Álvaro Mendes
Unit for Genetic & Epidemiological Research on Neurological Disorders
Assistant Researcher
Álvaro has been conducting research at the interface of the health and social sciences. He has expertise in using qualitative methodologies to investigate the psychosocial experience of individuals and families at risk or affected by hereditary illnesses, and how it is linked to the provision of healthcare. Since 2013, he joined UnIGENe and the Centre for Predictive and Preventive Genetics (CGPP) with a project centred on the communication of information about genetic risks within the family. His research interests include (i) processes of family communication about genetics; ii) genetic counselling and the psychosocial aspects of genetics; (iii) family-oriented care in the context of inherited medical conditions; and (iv) the broader social and ethical aspects of genetic and genomic technologies. Álvaro collaborates in international projects, such as the COST Action IS1303 CHIPME (Citizen's Health through public-private Initiatives: Public health, Market and Ethical perspectives), funded by the EU Framework Programme Horizon 2020, and maintains collaborations with national and international scholars in topics in the area of psychosocial and ethical aspects of genetics.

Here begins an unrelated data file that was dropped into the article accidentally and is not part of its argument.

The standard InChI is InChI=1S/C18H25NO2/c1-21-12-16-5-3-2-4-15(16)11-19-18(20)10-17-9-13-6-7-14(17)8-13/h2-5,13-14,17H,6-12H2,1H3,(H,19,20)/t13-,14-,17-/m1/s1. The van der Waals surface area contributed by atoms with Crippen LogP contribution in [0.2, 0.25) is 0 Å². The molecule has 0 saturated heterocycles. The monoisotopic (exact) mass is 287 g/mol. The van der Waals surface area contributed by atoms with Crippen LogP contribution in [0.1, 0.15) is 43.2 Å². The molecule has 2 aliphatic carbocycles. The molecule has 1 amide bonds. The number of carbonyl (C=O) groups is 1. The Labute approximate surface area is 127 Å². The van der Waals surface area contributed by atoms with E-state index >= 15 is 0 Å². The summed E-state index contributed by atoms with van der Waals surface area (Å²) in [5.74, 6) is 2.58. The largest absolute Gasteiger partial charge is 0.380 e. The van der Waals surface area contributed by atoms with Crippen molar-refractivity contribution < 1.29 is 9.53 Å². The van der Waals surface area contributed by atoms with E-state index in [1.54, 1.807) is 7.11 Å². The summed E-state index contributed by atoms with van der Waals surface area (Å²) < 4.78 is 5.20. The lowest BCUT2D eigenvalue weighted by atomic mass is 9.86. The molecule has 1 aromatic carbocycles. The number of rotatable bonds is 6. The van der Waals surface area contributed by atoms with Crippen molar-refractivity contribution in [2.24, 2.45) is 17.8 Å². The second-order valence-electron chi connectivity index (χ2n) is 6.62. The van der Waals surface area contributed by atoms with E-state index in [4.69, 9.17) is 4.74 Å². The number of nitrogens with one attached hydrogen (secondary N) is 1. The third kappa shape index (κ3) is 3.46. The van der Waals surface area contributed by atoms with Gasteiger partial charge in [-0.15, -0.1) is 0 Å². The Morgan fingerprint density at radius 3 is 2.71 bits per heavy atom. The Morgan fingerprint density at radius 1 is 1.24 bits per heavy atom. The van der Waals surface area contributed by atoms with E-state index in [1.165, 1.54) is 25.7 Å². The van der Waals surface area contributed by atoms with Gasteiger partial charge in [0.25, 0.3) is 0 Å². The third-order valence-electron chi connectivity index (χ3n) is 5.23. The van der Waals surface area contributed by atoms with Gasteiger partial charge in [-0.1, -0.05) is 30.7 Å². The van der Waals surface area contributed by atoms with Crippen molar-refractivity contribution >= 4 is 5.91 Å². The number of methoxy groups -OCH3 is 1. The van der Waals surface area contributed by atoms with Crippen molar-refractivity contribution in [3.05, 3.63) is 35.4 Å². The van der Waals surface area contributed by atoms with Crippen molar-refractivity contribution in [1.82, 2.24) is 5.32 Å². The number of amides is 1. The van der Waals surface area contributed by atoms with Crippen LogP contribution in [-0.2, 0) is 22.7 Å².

He holds a degree in Clinical Psychology (University of Coimbra, PT, 2002) and a Ph.D. in Health Sciences and Technology (University of Aveiro, PT, 2012). He is a certified specialist in Clinical and Health Psychology (advanced specialty in Psychotherapy, LPsy), and a trained systemic family and couple therapist (LMFT). As a clinical psychologist, he integrates the multidisciplinary team of the pre-symptomatic testing protocol at the CGPP, working with individuals and families at-risk for late-onset neurological disorders. 
Álvaro is a member of international professional and scientific bodies, such as the Public and Professional Policy Committee of the European Society of Human Genetics, and the Genetic Counselling and Testing working group of the European Huntington Disease Network. In addition, he has practice in a wide-range of teaching experiences. He has lectured in MSc and Ph.D. programs and supervised master's degree students and interns in developing dissertations and research on the psychosocial aspects of genetics. He currently co-supervises one FCT-funded doctoral student.